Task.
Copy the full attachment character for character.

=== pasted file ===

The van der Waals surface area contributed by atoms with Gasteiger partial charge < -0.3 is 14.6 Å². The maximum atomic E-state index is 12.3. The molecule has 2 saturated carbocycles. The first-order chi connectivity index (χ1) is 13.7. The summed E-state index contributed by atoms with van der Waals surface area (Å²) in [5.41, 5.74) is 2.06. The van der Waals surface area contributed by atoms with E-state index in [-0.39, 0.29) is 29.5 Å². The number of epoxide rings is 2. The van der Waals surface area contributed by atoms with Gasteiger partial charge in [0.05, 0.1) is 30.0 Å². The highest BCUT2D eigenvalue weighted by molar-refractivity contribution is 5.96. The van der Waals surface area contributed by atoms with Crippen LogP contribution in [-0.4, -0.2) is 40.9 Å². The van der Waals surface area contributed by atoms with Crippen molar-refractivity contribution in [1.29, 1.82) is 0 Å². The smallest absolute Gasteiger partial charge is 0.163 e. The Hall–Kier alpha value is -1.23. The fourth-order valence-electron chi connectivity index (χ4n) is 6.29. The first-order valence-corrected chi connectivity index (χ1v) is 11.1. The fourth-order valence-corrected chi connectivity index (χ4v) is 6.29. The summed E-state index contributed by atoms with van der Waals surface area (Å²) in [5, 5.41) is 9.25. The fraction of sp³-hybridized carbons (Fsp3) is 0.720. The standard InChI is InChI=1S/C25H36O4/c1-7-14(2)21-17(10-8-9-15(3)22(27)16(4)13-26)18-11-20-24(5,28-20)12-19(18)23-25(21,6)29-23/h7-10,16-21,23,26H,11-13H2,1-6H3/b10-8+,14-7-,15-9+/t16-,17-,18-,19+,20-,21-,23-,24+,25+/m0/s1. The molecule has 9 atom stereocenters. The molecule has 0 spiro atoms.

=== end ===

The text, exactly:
The van der Waals surface area contributed by atoms with Gasteiger partial charge < -0.3 is 14.6 Å². The maximum atomic E-state index is 12.3. The molecule has 2 saturated carbocycles. The first-order chi connectivity index (χ1) is 13.7. The summed E-state index contributed by atoms with van der Waals surface area (Å²) in [5.41, 5.74) is 2.06. The van der Waals surface area contributed by atoms with E-state index in [-0.39, 0.29) is 29.5 Å². The number of epoxide rings is 2. The van der Waals surface area contributed by atoms with Gasteiger partial charge in [0.05, 0.1) is 30.0 Å². The highest BCUT2D eigenvalue weighted by molar-refractivity contribution is 5.96. The van der Waals surface area contributed by atoms with Crippen LogP contribution in [-0.4, -0.2) is 40.9 Å². The van der Waals surface area contributed by atoms with Crippen molar-refractivity contribution in [1.29, 1.82) is 0 Å². The smallest absolute Gasteiger partial charge is 0.163 e. The Hall–Kier alpha value is -1.23. The fourth-order valence-electron chi connectivity index (χ4n) is 6.29. The first-order valence-corrected chi connectivity index (χ1v) is 11.1. The fourth-order valence-corrected chi connectivity index (χ4v) is 6.29. The summed E-state index contributed by atoms with van der Waals surface area (Å²) in [5, 5.41) is 9.25. The fraction of sp³-hybridized carbons (Fsp3) is 0.720. The standard InChI is InChI=1S/C25H36O4/c1-7-14(2)21-17(10-8-9-15(3)22(27)16(4)13-26)18-11-20-24(5,28-20)12-19(18)23-25(21,6)29-23/h7-10,16-21,23,26H,11-13H2,1-6H3/b10-8+,14-7-,15-9+/t16-,17-,18-,19+,20-,21-,23-,24+,25+/m0/s1. The molecule has 9 atom stereocenters. The molecule has 0 spiro atoms.